Jack: I’m not sure anyone has been more outspoken than I have about the excesses of standardized testing. Test scores are a rotten measure of school quality; the high-stakes use of test scores in state accountability systems is totally misguided and has resulted in a host of unintended consequences; and our use of test scores to sort students has exacerbated inequity. But let’s also recognize that a well-designed test can offer useful information. Educators use test results in productive ways every day, and, as Ethan mentioned above, they tie our system together in ways that we can’t just dismiss.
Rick: What do you guys make of the push by many in higher education to move away from the SAT and ACT?
Ethan: One main argument in the book is that reforms have to be considered in the context of the dynamics of the whole system. A change in one part of the system is likely to reverberate. In this case, eliminating the SAT or ACT is certain to ramp up the competition for distinction in other parts of students’ applications: their grades, Advanced Placement scores, letters of recommendation, extracurriculars, and essays. From an equity standpoint, that’s a problem. Many of these elements are even more strongly associated with socioeconomic status than are SAT and ACT scores.
Rick: I’m also curious of what you think of the push for “equity grading,” no-zero policies, and similar proposals?
Jack: I don’t think they’re going to do any harm, and in some cases, they’ll make a positive difference. This is an example of the kind of tinkering that educators have the freedom to do in their classrooms, and I support it. But it isn’t going to address the fundamental problems with our assessment technologies. A no-zero policy, for instance, isn’t going to change the fact that students are still focused on the acquisition of a token — the grade.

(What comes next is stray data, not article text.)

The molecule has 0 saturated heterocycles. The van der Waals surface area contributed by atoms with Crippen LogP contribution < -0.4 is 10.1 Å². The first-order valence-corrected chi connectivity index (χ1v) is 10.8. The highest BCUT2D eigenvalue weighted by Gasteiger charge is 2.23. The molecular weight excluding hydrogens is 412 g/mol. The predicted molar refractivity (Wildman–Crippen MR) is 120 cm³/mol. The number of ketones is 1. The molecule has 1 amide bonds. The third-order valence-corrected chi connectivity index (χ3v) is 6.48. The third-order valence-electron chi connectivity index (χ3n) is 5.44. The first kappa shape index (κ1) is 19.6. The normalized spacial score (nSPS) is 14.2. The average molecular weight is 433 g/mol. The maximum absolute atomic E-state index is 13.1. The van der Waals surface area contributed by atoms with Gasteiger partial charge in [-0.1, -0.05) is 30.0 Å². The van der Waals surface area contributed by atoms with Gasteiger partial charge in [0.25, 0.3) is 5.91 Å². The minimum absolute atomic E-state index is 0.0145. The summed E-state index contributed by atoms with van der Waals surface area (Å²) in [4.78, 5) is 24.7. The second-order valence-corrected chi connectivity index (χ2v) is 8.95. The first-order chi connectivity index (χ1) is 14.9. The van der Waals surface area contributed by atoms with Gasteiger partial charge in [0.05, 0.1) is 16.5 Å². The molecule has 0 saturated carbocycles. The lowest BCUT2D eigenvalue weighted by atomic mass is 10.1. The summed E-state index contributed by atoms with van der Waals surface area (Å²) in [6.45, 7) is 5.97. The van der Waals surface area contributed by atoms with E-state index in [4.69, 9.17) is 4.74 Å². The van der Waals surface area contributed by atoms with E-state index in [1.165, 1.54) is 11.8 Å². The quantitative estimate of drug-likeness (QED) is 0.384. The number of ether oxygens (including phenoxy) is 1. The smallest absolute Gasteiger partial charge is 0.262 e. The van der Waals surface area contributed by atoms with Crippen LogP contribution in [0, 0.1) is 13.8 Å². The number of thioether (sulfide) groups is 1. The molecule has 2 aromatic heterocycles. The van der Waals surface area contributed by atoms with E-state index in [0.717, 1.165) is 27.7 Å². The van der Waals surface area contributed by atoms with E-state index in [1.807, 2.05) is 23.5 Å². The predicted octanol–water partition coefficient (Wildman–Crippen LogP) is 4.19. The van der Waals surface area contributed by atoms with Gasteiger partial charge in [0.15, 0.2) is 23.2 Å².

Rick: Are there any points made by defenders of traditional grading that you find particularly persuasive or that deserve more consideration than they usually receive?
Ethan: Grades and test scores both serve critical functions in our system. When defenders of traditional grading say that they believe grades should honestly communicate how a student is doing in class, we completely agree. Our argument is that this critical communication function has been undermined because of all the other tasks we’ve burdened grades with. Part of our goal in the book is to figure out how we can create more space for teachers to communicate candidly about students’ work in the moment without students fearing for their futures.
Rick: So, Ethan, if just ”abandoning” traditional assessment and grading isn’t the way to go, what’s a better path forward?
Ethan: I think the first step at all levels is to look at current practices and ask what can be removed or adjusted while still preserving the three core functions of assessment: motivation, communication, and synchronization. We know, for instance, that much of the perceived overkill in standardized testing comes not from federal or state mandates but from district decisions. The amount and frequency of testing could be pared back to de-emphasize testing and make more room for learning.
Rick: Given that, what kind of practical advice can you offer to teachers and school leaders?
Jack: At the classroom level, there are things that educators can do, like anchoring assessment in projects that are meaningful to students. But we also need to be acting at the school level, the district level, the state level, and even the national level. College-admissions practices, for instance, need to change.
Rick: OK, so what are a couple of actions that you’d encourage district leaders to adopt?
Jack: States don’t mandate specific approaches to grading, so there are definitely actions districts can take on that front. For instance, we discuss making grades “overwritable.” In essence, students would have the ability at particular points in the school year to demonstrate competencies; and if they develop a competency, new information should overwrite old information.
Rick: Ethan, you have a final thought on that count?
Ethan: Beyond just overwriting old information with new, district leaders could also add new information to a transcript by making it what we call “double-clickable.” Imagine if a college or employer could click on a grade and see a representative piece of work from the class. We could shift the focus from earning a grade — by whatever means — to a focus on what students are able to do.
This post originally appeared on Rick Hess Straight Up.